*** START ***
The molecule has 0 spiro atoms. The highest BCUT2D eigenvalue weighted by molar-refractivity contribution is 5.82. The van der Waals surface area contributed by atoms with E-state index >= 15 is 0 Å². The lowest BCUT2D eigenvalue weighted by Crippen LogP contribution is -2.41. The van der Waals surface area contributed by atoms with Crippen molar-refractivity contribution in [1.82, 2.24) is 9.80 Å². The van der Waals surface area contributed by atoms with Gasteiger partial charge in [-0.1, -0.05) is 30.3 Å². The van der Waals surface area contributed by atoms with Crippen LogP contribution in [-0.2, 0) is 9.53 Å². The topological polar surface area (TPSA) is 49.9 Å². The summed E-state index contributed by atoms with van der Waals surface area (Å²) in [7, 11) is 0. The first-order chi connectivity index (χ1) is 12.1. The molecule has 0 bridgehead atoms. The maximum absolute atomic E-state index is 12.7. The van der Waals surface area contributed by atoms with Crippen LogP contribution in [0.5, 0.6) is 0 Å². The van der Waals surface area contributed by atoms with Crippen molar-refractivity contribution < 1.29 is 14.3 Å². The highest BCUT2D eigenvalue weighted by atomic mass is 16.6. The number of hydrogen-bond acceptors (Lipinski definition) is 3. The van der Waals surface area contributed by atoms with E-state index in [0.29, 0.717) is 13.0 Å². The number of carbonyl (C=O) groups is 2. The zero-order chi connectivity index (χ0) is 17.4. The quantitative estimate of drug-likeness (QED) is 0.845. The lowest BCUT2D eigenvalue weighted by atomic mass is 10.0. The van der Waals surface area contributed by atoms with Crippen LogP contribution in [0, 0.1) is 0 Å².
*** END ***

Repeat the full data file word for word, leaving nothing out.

The molecule has 0 spiro atoms. The highest BCUT2D eigenvalue weighted by molar-refractivity contribution is 5.82. The van der Waals surface area contributed by atoms with E-state index >= 15 is 0 Å². The lowest BCUT2D eigenvalue weighted by Crippen LogP contribution is -2.41. The van der Waals surface area contributed by atoms with Crippen molar-refractivity contribution in [1.82, 2.24) is 9.80 Å². The van der Waals surface area contributed by atoms with Gasteiger partial charge in [-0.1, -0.05) is 30.3 Å². The van der Waals surface area contributed by atoms with Crippen LogP contribution in [-0.2, 0) is 9.53 Å². The topological polar surface area (TPSA) is 49.9 Å². The summed E-state index contributed by atoms with van der Waals surface area (Å²) in [7, 11) is 0. The first-order chi connectivity index (χ1) is 12.1. The molecule has 0 bridgehead atoms. The maximum absolute atomic E-state index is 12.7. The van der Waals surface area contributed by atoms with Crippen LogP contribution in [0.5, 0.6) is 0 Å². The van der Waals surface area contributed by atoms with Crippen molar-refractivity contribution < 1.29 is 14.3 Å². The highest BCUT2D eigenvalue weighted by atomic mass is 16.6. The number of hydrogen-bond acceptors (Lipinski definition) is 3. The van der Waals surface area contributed by atoms with E-state index in [0.29, 0.717) is 13.0 Å². The number of carbonyl (C=O) groups is 2. The zero-order chi connectivity index (χ0) is 17.4. The quantitative estimate of drug-likeness (QED) is 0.845. The lowest BCUT2D eigenvalue weighted by atomic mass is 10.0. The van der Waals surface area contributed by atoms with Crippen LogP contribution in [0, 0.1) is 0 Å².